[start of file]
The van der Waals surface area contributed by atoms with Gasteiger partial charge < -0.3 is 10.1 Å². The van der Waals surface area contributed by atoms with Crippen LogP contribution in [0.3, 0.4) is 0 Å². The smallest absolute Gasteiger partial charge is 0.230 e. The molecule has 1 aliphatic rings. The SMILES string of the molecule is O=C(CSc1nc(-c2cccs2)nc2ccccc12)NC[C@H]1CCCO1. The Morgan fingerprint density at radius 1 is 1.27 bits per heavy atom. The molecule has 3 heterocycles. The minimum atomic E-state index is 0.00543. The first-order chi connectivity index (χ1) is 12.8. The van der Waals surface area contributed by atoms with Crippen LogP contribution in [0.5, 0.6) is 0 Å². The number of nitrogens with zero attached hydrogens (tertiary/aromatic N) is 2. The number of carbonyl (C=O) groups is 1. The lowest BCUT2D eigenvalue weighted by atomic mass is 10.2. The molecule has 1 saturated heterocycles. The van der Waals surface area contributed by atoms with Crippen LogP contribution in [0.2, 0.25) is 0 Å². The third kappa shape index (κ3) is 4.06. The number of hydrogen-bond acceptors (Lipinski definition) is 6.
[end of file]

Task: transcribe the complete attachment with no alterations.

The van der Waals surface area contributed by atoms with Gasteiger partial charge < -0.3 is 10.1 Å². The van der Waals surface area contributed by atoms with Crippen LogP contribution in [0.3, 0.4) is 0 Å². The smallest absolute Gasteiger partial charge is 0.230 e. The molecule has 1 aliphatic rings. The SMILES string of the molecule is O=C(CSc1nc(-c2cccs2)nc2ccccc12)NC[C@H]1CCCO1. The Morgan fingerprint density at radius 1 is 1.27 bits per heavy atom. The molecule has 3 heterocycles. The minimum atomic E-state index is 0.00543. The first-order chi connectivity index (χ1) is 12.8. The van der Waals surface area contributed by atoms with Crippen LogP contribution in [0.5, 0.6) is 0 Å². The number of nitrogens with zero attached hydrogens (tertiary/aromatic N) is 2. The number of carbonyl (C=O) groups is 1. The lowest BCUT2D eigenvalue weighted by atomic mass is 10.2. The molecule has 1 saturated heterocycles. The van der Waals surface area contributed by atoms with Crippen LogP contribution in [0.2, 0.25) is 0 Å². The third kappa shape index (κ3) is 4.06. The number of hydrogen-bond acceptors (Lipinski definition) is 6.